Next you will need to hand stitch the ribbons in place on the inside of the wrap to allow you to tie the inner blanket in place.  Ribbon should be 5 inches in length (use the same color ribbon you sewed into the seams of the inner blanket).  I measured 4 inches from the top-stitching, folded my blanket over to make sure the placement was correct, and hand stitched the ribbon in place.
(TIP: fold the end of the ribbon over a couple times before stitching to make it more secure)

Then you will need to do the same for the ribbons on the exterior of the wrap
to enable you to tie the wrap closed around the angel baby.

Fold the wrap closed to be able to see the best placement for the ribbons on the other wing of the wrap.  I found that, for me, it was 3 and 3/4 inches from the edge of the wrap (as pictured below).  My ribbons matched up with the ribbons already sewn into place at about 3/4 inch from the bottom for the lower ribbon and then 4 and 3/4 inches from the bottom of the wrap for the upper ribbon.  Again fold the edges of the ribbons over a couple of times before stitching them in place.

Now the exterior of the wrap is finished and all you need to do is sew the support pillow.  Cut your fill material (choose something absorbent - old towels, cloth diapers, and flannel all work well).
  You want the fill material to be 1/4 to 1/2 inch thick.  I used 8 layers of flannel.


Sew your fill material together
to keep the layers in place.

I just stitched all the layers together with my machine about an inch from the edge.

Sew exterior ("pillow case") of support pillow using 1/4 inch seam.  Leave bottom open (the straight edge).

Trim seams, turn right side out and place filling inside.

Fold bottom edge in and stitch closed (I used my machine and just stitched it closed about 1/8 inch from the edge).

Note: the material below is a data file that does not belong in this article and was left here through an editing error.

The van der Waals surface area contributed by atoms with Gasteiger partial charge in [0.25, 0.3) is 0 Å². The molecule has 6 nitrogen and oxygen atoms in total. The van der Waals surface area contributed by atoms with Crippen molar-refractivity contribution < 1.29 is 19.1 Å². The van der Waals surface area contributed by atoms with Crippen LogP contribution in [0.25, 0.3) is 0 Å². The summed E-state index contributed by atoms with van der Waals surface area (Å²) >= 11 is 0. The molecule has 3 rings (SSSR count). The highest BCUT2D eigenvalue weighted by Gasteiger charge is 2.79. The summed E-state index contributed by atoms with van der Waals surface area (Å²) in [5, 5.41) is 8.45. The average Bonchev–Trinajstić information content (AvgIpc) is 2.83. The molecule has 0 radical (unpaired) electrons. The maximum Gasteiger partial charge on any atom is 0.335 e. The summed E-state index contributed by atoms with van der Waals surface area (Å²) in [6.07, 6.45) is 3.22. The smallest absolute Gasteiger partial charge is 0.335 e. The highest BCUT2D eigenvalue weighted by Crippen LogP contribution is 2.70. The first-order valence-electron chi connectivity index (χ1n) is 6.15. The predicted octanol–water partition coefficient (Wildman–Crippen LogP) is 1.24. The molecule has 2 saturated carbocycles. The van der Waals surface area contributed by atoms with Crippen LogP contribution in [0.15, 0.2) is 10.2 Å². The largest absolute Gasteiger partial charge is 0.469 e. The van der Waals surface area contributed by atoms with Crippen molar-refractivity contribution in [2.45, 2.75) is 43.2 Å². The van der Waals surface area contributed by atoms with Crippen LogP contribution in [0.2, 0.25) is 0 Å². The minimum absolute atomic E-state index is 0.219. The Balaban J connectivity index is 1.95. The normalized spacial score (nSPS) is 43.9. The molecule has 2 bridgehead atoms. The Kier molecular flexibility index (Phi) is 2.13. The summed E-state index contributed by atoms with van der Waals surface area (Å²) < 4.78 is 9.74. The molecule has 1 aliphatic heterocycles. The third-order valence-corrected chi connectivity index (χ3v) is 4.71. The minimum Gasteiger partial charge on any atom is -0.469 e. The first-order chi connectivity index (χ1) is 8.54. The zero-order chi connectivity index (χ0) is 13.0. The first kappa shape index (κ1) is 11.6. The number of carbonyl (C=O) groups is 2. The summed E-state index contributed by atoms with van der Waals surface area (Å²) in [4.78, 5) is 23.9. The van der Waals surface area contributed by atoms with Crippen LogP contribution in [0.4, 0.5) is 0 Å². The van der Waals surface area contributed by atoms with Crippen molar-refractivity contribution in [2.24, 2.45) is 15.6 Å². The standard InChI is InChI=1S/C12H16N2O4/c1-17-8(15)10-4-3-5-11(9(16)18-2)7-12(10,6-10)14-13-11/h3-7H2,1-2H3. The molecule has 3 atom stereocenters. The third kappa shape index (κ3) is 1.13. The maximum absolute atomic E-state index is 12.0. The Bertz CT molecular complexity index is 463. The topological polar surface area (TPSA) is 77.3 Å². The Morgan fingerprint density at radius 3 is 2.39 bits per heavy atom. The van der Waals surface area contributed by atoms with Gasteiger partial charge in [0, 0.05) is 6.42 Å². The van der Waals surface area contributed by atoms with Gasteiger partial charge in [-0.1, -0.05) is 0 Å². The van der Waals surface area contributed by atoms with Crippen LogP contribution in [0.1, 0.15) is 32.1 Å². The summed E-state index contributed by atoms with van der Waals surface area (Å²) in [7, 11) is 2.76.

Place pillow in wrap and tie inner blanket in place.

Adelaide's Angel Wrap
with Support Pillow

I made Adelaide's wrap for our daughter who's heart stopped beating at 20 weeks gestation.  I carried her for 20 additional weeks following her death.  It was perfect for her tiny body.  It is 8 inches from the bottom of the wrap to the tip of the hood.  It would probably be a good fit for babies from 14 to 17 weeks, and / or for twin babies who are carried for several weeks after their death.

Janet has created a similar wrap and made her pattern available in various (larger) sizes.
Find her Caring Hands Cocoon based on Adelaide's Angel Wrap here:

To learn how to make one of the sweet hats pictured (with the blue wrap) go to this No-Sew Stockinette Hat Tutorial.

And here is an organization that makes truly beautiful tiny flannel diapers for angels from 18 to 30+ weeks:  Teeny Tears Bereavement Diapers

If you feel comfortable sharing please comment below if you make Adelaide's wrap for your own angel or to donate to a hospital or bereavement organization.

Pattern, or items made using this pattern, are not to be sold.  They are to be used / made solely for the purpose of bereavement support.  If you wish to share this pattern, please share the link to this tutorial.  Thank you!